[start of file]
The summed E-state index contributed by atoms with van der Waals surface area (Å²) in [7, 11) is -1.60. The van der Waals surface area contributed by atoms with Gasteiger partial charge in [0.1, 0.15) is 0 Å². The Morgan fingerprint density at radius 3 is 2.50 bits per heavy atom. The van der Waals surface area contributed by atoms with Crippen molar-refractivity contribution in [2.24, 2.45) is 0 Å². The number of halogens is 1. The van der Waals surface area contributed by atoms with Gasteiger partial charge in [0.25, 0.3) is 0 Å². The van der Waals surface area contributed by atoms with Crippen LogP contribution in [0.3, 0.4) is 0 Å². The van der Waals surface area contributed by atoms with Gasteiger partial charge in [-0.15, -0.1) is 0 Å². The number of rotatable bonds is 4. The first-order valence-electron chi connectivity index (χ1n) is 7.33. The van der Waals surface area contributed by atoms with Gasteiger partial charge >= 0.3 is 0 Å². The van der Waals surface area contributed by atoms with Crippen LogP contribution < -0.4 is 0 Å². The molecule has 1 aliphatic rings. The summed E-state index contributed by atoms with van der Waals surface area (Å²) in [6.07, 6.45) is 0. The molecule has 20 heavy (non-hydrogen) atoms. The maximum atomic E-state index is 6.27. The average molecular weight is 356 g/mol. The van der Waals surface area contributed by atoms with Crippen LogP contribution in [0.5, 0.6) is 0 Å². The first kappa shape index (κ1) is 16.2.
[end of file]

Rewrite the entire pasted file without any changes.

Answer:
The summed E-state index contributed by atoms with van der Waals surface area (Å²) in [7, 11) is -1.60. The van der Waals surface area contributed by atoms with Gasteiger partial charge in [0.1, 0.15) is 0 Å². The Morgan fingerprint density at radius 3 is 2.50 bits per heavy atom. The van der Waals surface area contributed by atoms with Crippen molar-refractivity contribution in [2.24, 2.45) is 0 Å². The number of halogens is 1. The van der Waals surface area contributed by atoms with Gasteiger partial charge in [0.25, 0.3) is 0 Å². The van der Waals surface area contributed by atoms with Crippen LogP contribution in [0.3, 0.4) is 0 Å². The van der Waals surface area contributed by atoms with Gasteiger partial charge in [-0.15, -0.1) is 0 Å². The number of rotatable bonds is 4. The first-order valence-electron chi connectivity index (χ1n) is 7.33. The van der Waals surface area contributed by atoms with Gasteiger partial charge >= 0.3 is 0 Å². The van der Waals surface area contributed by atoms with Crippen LogP contribution < -0.4 is 0 Å². The molecule has 1 aliphatic rings. The summed E-state index contributed by atoms with van der Waals surface area (Å²) in [6.07, 6.45) is 0. The molecule has 20 heavy (non-hydrogen) atoms. The maximum atomic E-state index is 6.27. The average molecular weight is 356 g/mol. The van der Waals surface area contributed by atoms with Crippen LogP contribution in [0.5, 0.6) is 0 Å². The first kappa shape index (κ1) is 16.2.